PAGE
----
Scientists have resolved a key climate change mystery, showing that the annual global temperature today is the warmest of the past 10,000 years – contrary to recent research, according to a Rutgers-led study in the journal Nature. The long-standing mystery is called the “Holocene temperature conundrum,” with some skeptics contending that climate model predictions of future warming must be wrong. The scientists say their findings will challenge long-held views on the temperature history in the Holocene era, which began about 12,000 years ago.
New Brunswick, N.J. (Jan. 20, 2021) – Rutgers University–New Brunswick professors Pamela McElwee and Robert E. Kopp are available for interviews on the announcement that President Biden’s administration will rejoin the Paris climate agreement. In 2017, President Trump announced that the United States would withdraw…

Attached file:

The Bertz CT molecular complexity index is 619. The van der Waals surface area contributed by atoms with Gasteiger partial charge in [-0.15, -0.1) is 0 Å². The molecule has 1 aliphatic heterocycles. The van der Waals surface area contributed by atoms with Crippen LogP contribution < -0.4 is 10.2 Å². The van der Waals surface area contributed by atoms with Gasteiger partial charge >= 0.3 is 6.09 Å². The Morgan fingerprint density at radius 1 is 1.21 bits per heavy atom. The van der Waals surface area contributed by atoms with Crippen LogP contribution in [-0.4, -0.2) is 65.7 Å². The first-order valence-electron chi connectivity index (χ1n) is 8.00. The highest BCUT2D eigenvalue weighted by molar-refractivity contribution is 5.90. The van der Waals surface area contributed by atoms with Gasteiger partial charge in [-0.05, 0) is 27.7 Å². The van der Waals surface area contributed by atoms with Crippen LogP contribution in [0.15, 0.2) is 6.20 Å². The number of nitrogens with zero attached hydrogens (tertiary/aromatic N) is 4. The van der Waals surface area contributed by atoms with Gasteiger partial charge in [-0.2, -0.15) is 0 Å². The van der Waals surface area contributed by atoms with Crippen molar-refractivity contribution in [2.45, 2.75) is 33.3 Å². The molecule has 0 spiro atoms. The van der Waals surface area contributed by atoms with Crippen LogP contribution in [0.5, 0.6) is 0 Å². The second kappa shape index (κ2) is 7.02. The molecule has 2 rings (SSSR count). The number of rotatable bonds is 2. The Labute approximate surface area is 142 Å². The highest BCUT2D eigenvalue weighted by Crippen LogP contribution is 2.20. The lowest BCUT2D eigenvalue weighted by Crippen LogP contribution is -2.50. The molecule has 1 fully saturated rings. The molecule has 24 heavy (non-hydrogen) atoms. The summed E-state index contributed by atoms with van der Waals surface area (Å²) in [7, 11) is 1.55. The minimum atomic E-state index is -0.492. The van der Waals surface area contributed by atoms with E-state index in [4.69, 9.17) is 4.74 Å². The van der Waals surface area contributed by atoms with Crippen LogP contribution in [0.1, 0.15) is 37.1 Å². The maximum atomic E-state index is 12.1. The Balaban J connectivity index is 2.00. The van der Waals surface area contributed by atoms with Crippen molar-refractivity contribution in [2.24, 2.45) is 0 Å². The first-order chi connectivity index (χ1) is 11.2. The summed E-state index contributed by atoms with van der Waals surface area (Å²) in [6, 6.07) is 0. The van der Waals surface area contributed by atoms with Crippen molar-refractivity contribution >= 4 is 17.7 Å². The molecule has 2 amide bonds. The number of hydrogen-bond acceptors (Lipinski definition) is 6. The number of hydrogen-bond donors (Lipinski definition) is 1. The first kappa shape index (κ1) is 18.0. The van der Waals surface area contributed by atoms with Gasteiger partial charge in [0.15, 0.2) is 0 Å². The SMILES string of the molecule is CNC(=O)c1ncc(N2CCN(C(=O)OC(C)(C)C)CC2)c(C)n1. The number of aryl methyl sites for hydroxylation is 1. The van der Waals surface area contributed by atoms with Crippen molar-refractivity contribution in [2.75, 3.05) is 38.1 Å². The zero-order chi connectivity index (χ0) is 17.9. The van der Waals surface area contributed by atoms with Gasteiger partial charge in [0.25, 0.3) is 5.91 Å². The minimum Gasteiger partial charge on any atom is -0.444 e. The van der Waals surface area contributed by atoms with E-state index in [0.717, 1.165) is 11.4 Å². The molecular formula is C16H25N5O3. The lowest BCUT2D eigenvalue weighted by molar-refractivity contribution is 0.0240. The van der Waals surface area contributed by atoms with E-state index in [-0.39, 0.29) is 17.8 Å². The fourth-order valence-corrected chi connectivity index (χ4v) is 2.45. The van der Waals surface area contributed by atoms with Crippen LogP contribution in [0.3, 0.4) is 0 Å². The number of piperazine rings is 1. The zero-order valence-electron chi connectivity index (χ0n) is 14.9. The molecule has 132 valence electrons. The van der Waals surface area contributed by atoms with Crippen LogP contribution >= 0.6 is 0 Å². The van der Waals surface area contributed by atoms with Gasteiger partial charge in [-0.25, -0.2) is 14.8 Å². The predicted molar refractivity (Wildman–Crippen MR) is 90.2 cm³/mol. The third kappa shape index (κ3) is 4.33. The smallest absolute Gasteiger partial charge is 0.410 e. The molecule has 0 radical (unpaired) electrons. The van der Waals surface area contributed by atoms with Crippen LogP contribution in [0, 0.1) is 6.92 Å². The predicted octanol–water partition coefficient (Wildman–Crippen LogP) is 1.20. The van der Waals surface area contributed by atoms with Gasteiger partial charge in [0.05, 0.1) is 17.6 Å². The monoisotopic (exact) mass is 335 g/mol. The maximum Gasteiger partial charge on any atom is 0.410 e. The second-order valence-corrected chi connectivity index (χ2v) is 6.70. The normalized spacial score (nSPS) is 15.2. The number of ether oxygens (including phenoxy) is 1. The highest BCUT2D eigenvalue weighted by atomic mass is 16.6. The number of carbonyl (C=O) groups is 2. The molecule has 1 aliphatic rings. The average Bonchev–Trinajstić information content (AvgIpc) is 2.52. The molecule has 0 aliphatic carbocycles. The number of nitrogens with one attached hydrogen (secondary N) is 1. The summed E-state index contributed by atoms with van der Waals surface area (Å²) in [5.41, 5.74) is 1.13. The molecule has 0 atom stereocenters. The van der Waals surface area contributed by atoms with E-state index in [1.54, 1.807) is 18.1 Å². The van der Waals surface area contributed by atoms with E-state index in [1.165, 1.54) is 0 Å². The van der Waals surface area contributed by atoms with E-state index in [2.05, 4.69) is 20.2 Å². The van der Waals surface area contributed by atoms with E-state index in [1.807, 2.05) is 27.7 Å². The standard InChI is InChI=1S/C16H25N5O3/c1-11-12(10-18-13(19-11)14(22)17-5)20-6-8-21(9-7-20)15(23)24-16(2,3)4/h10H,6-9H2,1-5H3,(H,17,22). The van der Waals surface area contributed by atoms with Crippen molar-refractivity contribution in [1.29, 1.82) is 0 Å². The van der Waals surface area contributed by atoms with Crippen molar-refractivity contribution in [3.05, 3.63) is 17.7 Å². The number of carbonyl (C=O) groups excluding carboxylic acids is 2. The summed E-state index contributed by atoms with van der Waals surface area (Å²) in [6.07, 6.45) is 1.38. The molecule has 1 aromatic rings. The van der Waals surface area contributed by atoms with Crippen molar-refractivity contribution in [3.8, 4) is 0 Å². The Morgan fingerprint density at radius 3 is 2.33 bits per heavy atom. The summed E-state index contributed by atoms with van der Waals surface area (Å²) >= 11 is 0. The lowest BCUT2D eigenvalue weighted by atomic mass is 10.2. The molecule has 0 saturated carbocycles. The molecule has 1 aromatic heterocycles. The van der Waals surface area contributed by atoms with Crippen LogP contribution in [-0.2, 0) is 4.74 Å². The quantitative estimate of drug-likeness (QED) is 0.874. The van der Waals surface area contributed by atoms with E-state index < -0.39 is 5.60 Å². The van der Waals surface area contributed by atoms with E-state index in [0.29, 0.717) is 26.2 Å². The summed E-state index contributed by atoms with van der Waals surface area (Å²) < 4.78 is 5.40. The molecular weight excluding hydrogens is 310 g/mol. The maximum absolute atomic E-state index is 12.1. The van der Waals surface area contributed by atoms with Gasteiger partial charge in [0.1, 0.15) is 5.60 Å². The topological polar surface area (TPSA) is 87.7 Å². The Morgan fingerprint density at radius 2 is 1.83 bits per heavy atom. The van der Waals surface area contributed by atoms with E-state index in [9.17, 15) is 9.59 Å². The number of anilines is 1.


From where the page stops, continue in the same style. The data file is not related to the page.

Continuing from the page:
Researchers at Canada’s McMaster University have developed a new form of cultivated meat using a method that promises more natural flavour and texture than other alternatives to traditional meat from animals.
A new study uncovered how grasslands used by humans have changed our climate over the last centuries.
The planet is committed to global warming in excess of 2 degrees Celsius (3.6°F) just from greenhouse gases that have already been added to the atmosphere. This is the conclusion of new research by scientists from Nanjing University, Lawrence Livermore National Laboratory (LLNL) and Texas A&M University, which appears in the latest edition of Nature Climate Change.
Since 2014, the University of Utah has maintained research-grade suites of air quality instruments installed on light rail trains. These mobile sensors cover the same area as 30 stationary sensors, providing the Salt Lake Valley with a highly cost-effective way to monitor its greenhouse emissions and fill in gaps in emissions estimates.
The most habitable region for life on Mars would have been up to several miles below its surface, likely due to subsurface melting of thick ice sheets fueled by geothermal heat, a Rutgers-led study concludes. The study, published in the journal Science Advances, may help resolve what’s known as the faint young sun paradox – a lingering key question in Mars science.